Belgium’s different health ministers insist on importance of flu vaccination
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    Belgium’s different health ministers insist on importance of flu vaccination

    Credit: Belga

    As there is a risk that the flu will coincide with a new coronavirus peak in Belgium this winter, it is extra important that at-risk groups get vaccinated against the seasonal flu as widely as possible.

    This way, an overburdening of the country’s health care system can be prevented, several Health Ministers said in a joint press release on Wednesday.

    On Monday evening, it was announced that the vaccination against the seasonal flu coming winter would be happening in a phased manner. From mid-September to mid-November, the vaccines will only be delivered to the target groups as defined by the Superior Health Council.

    This will concern people at risk (such as pregnant women or people with an underlying chronic condition), people living under the same roof as an at-risk person, health care workers and people over the age of 50.

    Depending on the availability of vaccines after this priority vaccination, vaccination can be extended to the rest of the population from mid-November.

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    Belgium will have 2.9 million available vaccines against the seasonal flu, which is more than in previous years. “This number will be sufficient to cover the vaccination of the (…) at-risk groups, if the vaccination rate is comparable to the previous season,” the press release stated.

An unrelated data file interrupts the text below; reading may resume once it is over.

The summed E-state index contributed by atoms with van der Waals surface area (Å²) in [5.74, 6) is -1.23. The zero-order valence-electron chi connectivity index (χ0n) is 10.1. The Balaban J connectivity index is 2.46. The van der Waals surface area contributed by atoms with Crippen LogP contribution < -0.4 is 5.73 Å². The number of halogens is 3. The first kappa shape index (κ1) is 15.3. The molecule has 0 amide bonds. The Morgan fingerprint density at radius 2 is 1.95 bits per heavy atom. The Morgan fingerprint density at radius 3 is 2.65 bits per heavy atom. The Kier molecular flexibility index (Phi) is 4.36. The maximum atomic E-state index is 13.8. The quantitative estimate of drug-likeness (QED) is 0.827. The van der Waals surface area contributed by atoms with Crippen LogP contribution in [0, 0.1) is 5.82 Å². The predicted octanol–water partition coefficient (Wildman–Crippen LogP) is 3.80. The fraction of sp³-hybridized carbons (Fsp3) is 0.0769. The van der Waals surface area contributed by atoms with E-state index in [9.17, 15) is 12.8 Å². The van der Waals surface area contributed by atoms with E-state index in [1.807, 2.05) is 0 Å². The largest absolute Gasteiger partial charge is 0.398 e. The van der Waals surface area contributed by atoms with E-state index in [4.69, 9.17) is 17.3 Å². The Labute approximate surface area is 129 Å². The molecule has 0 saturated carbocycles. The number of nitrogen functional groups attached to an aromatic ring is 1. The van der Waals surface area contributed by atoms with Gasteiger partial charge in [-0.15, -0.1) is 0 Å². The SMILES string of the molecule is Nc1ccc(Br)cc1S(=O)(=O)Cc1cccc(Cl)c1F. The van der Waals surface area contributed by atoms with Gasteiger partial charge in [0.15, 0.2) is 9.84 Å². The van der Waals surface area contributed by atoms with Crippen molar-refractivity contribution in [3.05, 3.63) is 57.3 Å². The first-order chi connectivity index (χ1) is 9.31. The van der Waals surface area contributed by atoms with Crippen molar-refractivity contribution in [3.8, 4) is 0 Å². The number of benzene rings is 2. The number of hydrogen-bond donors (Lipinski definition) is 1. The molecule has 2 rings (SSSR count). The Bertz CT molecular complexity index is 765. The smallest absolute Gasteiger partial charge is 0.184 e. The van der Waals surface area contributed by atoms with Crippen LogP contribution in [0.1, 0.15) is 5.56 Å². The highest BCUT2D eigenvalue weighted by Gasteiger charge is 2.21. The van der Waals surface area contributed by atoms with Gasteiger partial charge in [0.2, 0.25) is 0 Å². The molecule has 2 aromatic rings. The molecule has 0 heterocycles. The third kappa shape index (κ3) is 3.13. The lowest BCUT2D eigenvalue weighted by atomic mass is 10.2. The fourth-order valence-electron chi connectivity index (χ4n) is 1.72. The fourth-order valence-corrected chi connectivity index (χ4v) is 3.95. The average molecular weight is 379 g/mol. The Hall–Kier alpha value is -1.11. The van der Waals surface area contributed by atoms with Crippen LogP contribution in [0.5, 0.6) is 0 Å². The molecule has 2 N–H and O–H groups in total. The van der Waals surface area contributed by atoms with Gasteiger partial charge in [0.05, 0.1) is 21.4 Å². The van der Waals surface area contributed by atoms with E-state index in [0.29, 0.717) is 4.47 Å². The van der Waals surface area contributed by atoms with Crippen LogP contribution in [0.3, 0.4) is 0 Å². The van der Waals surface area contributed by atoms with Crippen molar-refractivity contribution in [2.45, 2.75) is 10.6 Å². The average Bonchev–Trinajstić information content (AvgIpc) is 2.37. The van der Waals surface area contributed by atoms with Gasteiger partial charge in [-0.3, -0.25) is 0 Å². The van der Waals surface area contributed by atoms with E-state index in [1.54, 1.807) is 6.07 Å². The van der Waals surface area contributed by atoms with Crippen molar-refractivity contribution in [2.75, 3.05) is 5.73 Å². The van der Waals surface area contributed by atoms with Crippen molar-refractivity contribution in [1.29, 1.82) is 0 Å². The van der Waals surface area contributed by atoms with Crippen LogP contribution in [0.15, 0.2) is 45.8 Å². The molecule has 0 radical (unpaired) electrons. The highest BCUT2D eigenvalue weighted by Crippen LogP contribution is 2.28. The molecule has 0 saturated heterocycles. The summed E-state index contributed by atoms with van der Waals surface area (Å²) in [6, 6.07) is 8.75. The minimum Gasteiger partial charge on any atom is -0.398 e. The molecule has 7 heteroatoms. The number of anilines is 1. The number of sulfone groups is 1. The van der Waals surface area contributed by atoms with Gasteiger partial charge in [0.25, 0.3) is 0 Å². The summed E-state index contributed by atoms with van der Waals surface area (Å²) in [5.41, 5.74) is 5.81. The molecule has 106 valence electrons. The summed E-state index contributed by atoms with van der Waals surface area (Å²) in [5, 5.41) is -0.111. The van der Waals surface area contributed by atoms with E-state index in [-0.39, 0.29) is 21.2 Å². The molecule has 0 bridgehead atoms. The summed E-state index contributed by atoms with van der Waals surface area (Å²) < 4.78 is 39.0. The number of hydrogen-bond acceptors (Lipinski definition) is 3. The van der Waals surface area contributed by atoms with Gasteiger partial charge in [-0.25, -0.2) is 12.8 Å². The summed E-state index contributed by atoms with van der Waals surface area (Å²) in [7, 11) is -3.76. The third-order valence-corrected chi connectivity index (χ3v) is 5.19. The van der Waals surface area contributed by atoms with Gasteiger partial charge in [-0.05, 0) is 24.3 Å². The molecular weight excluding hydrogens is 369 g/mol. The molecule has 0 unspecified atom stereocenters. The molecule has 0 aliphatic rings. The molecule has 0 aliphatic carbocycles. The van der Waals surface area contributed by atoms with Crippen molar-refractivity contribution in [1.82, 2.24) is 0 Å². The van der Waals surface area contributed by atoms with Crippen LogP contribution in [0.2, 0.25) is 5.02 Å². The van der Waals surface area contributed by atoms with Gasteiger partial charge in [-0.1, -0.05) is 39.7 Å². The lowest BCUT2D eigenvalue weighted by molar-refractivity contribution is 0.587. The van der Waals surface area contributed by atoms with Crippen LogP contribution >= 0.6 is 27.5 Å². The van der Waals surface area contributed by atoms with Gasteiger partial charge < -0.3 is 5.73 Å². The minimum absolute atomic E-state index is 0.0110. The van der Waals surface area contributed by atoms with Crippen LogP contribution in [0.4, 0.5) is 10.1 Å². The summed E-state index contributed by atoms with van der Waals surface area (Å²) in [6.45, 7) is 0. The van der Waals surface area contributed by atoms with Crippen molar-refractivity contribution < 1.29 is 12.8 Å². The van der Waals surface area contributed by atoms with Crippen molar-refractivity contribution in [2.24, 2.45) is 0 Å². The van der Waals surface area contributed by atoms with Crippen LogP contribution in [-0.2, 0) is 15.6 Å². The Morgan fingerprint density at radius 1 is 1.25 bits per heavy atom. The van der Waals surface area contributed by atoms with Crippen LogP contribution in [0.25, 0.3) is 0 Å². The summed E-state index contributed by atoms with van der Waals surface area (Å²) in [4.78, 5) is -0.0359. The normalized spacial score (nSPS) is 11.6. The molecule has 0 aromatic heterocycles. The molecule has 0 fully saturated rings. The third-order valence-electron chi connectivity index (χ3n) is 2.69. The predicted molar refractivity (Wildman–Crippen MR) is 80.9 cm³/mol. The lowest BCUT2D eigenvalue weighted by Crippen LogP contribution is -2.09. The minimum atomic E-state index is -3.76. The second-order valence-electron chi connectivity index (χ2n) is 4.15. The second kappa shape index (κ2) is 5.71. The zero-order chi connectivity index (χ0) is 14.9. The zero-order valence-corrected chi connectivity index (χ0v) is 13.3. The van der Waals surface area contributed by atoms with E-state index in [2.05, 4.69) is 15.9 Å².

The different ministers emphasise that, in the current context, vaccinating health workers is essential to indirectly protect patients and to ensure the availability of health professionals in the event of a new wave of Covid-19.

    “Vaccination of people aged between 50 and 64 will also reduce the workload of primary health care,” the statement said, adding that people over 65 years old already fall into the first category of at-risk patients.

    The ministers’ common position was determined in the Interministerial Conference on Public Health, which brings together the Federal Health Minister Maggie De Block, Flemish Wouter Beke and Walloon Christie Morreale, as well as the French Community Ministers Bénédicte Linard and Valérie Glatigny.

    The Brussels Ministers Alain Maron and Elke Van den Brandt also took part in the conference, as did the German-speaking Community Minister Antonios Antoniadis and the Federal Minister Philippe De Backer, responsible for the Testing and Shortages task forces.

    Maïthé Chini
    The Brussels Times